Well, where do I begin? If you recall, at last correspondence I was leaving for a painting cruise (sponsored by the Decorative Artists of Jacksonville, FL). I was really looking forward to it, but worried about the mystery swim trunks my husband bought at the last minute. I know you are wondering about that situation. All of the ladies on the cruise were also wondering about that situation! Ha!

They whispered queries into my ear about the ‘great reveal’, so to speak.

You’re expecting a photo? The picture I had in my own mind of what might be in that bag was…well, ummm…let’s just skip ahead…

As it happens, the swim trunks did not appear until day 3 when we docked in Key West. They were tasteful, modest and stylish. Phew. I was off the hook!


As it also happens, we were on a Carnival Cruise, where the fun never ends and waiters dance for you after dinner. You can see what’s coming, can’t you? Those of you who were there are already snickering. I swear that no wine whatsoever was consumed at our table in the meal prior to this event.

The lights go down…the waiters come out into the isles and begin to dance something they called, the “LOW-LOW…how LOW can you go”. When Milos, our waiter, beckoned my husband to join the line of waiters in the aisle, did I think he would go?

Was I surprised when he got on his feet spurred on by hoots and hollers of ladies at the surrounding tables? Was I shocked when he got down LOW?

Not nearly as shocked as when he actually got back up again from the Low-Low. And doubly surprised when a lady from one of the tables stuck a dollar in his pants!

Saved from the swim trunks, only to be foiled by after dinner activities.

All in all it was good fun and a lot of laughing. Thanks so much, Sandi Adams and group for inviting me. (I think you’re a dollar short, aren’t you)?


This month we are talking about how to get ready for a ‘journey’ workshop—a painting holiday! What do you take? Is there a lot of expense and preparation involved? More importantly, what skills do you need to be part of such a group?

Every artist has their own idea about what to take, plein air or not. Here is mine: travel LIGHT, pack the SMALLEST and the least of everything. It is not fun to haul around a bunch of stuff.

I WILL GIVE YOU AN ENTIRE LIST OF EVERYTHING AT THE END, SO THAT YOU CAN TUCK IT AWAY INTO YOUR SKETCHBOOK. You know, the one you’re saving for your painting holiday? If you dream it, it can happen!

The first thing on the list is a PALETTE:


I’ve been asked many times how I set up my watercolor palette. So, here you go…here’s how I do it.

First, I’ve begun to use my travel palette (that I take overseas to workshops) all of the time. It’s so much lighter and easier to pack! If you are looking for a good studio palette I can recommend the Flo (or Premier) Palette.

TT020414-3Pictured on the left are two choices. I have both of them, filled with the same colors. They are both plastic.

The bottom one is small enough to fit into my specially designed plein air travel bag. It is ironically named “folding plastic palette” item number #13461 from Jerry’s Artarama. Around $5.00.

The top palette is the Mijello bullet-proof glass palette. I’m trying this one out for the first time in Italy later this month.

Both palettes have many wells for paint colors. Although I can mix many colors from just a few, I really enjoy having special “different” colors on my palette. They are just plain fun.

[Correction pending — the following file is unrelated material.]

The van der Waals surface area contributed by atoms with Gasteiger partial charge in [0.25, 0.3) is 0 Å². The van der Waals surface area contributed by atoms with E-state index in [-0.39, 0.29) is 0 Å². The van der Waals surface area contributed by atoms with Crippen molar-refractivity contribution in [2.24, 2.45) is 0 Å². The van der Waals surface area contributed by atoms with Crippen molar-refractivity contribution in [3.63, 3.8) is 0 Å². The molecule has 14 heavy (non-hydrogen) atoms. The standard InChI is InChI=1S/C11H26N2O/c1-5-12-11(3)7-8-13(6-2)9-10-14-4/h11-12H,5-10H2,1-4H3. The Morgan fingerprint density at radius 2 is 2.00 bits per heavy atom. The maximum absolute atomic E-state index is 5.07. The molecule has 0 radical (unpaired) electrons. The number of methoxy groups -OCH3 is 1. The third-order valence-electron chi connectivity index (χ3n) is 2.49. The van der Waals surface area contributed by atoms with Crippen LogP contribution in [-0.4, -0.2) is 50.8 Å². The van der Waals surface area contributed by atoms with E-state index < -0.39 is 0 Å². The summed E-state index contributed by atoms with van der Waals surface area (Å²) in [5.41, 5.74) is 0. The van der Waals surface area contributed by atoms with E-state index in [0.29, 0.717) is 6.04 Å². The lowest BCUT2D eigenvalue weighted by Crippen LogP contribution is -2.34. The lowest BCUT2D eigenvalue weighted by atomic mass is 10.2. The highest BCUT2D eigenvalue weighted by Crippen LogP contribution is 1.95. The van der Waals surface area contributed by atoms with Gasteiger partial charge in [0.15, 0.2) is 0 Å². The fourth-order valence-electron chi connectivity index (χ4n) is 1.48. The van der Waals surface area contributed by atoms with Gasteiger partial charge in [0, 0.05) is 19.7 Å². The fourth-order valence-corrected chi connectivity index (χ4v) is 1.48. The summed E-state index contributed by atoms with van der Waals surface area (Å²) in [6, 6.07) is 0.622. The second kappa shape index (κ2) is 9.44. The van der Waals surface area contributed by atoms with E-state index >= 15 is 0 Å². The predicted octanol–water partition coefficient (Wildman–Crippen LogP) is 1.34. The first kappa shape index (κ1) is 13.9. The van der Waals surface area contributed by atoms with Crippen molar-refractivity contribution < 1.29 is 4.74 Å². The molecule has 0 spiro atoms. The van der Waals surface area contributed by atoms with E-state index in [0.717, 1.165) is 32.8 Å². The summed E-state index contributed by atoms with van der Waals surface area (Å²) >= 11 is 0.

1. TT020414-1Before I use a new palette, I like to use a bit of Soft Scrub to take the slickness from the new surface. Just put a bit onto the surface, rub it around a bit, and then rinse it off thoroughly.
  2. I fill up the wells with my favorite colors. With both of these palettes, I have extra empty spots. My ‘regular’ colors fill up only a portion of it, so that leaves empty spaces for special colors, or future choices. When you fill the wells, place the tube over the deep end and squeeze color in until it’s entirely filled. Don’t be skimpy! There’s no waste with watercolor, so put in that color. In the photo you can see that all of the wells are filled.
  3. Let the palette sit out and open for several days, so that the paint can dry to the touch. Once it’s dry to the touch, you can feel free to close the lid.

You can see that my palette has been well used.


My palette changes from time to time. There are several colors that I’ve used since the beginning. I like to place all of those in a row, side by side, starting at the top space. When they’re all on the palette, I place any ‘special’ colors into missing spots. Later, if I enjoy them so much that I want them to become a part of my permanent palette, I may fit them into the place they belong. What I mean by this is…..a blue would go with the other blues, red with the other reds, etc.

Here are my colors as they are laid out on my palette. All colors are Winsor & Newton unless otherwise specified.

Winsor Blue (red shade), Cobalt Blue, Ultramarine Blue, Pthalo Turquoise, Cerulean Blue, Burnt Umber, Burnt Sienna, Quinacridone Burnt Orange (Daniel Smith), Brown Madder, Quinacridone Red/Winsor Red, Cadmium Orange, Oprah, Cadmium Yellow Medium, Raw Sienna, Quinacridone Gold, New Gamboge, Paynes Gray, Winsor Violet.

‘Special’ colors are added after these and they currently are:

Sennelier Helios Purple, Carmine, Transparent Yellow, Olive Green/Prussian Blue share a spot. Holbein Lilac/Lavendar, Holbein Horizon Blue/Cobalt Turquoise.

The ‘special’ colors are ones that I just want to try, or think I might like. Or something opaque that caught my eye. I only add them if I have room on my palette, though. I can live without them if need be.

That’s it for getting a palette ready.

Remember: SMALL, LIGHT filled to the top with color. If you do this you can leave your tubes of paint at home!

30 day challenge

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